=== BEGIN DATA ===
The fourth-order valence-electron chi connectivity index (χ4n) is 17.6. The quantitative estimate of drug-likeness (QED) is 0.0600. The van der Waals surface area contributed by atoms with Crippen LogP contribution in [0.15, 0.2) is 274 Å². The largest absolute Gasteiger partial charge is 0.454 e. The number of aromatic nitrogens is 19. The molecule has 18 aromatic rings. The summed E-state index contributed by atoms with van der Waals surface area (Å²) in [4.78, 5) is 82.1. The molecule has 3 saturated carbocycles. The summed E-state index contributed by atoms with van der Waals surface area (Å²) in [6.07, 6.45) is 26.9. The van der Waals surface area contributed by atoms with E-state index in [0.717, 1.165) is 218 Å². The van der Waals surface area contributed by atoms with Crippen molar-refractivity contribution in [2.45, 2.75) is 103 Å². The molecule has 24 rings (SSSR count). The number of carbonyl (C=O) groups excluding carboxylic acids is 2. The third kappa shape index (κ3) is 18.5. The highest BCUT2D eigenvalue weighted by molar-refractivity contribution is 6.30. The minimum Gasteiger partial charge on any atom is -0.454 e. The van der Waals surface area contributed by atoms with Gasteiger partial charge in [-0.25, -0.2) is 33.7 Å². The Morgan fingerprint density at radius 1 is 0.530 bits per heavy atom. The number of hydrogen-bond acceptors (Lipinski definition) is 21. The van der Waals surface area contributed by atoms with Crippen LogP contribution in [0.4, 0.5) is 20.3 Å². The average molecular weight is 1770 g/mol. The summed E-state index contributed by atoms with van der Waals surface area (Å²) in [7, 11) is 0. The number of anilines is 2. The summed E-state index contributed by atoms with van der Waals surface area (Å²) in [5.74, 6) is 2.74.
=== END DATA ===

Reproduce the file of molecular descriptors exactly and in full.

The fourth-order valence-electron chi connectivity index (χ4n) is 17.6. The quantitative estimate of drug-likeness (QED) is 0.0600. The van der Waals surface area contributed by atoms with Crippen LogP contribution in [0.15, 0.2) is 274 Å². The largest absolute Gasteiger partial charge is 0.454 e. The number of aromatic nitrogens is 19. The molecule has 18 aromatic rings. The summed E-state index contributed by atoms with van der Waals surface area (Å²) in [4.78, 5) is 82.1. The molecule has 3 saturated carbocycles. The summed E-state index contributed by atoms with van der Waals surface area (Å²) in [6.07, 6.45) is 26.9. The van der Waals surface area contributed by atoms with E-state index in [0.717, 1.165) is 218 Å². The van der Waals surface area contributed by atoms with Crippen molar-refractivity contribution in [2.45, 2.75) is 103 Å². The molecule has 24 rings (SSSR count). The number of carbonyl (C=O) groups excluding carboxylic acids is 2. The third kappa shape index (κ3) is 18.5. The highest BCUT2D eigenvalue weighted by molar-refractivity contribution is 6.30. The minimum Gasteiger partial charge on any atom is -0.454 e. The van der Waals surface area contributed by atoms with Gasteiger partial charge in [-0.25, -0.2) is 33.7 Å². The Morgan fingerprint density at radius 1 is 0.530 bits per heavy atom. The number of hydrogen-bond acceptors (Lipinski definition) is 21. The van der Waals surface area contributed by atoms with Crippen LogP contribution in [0.4, 0.5) is 20.3 Å². The average molecular weight is 1770 g/mol. The summed E-state index contributed by atoms with van der Waals surface area (Å²) in [7, 11) is 0. The number of anilines is 2. The summed E-state index contributed by atoms with van der Waals surface area (Å²) in [5.74, 6) is 2.74.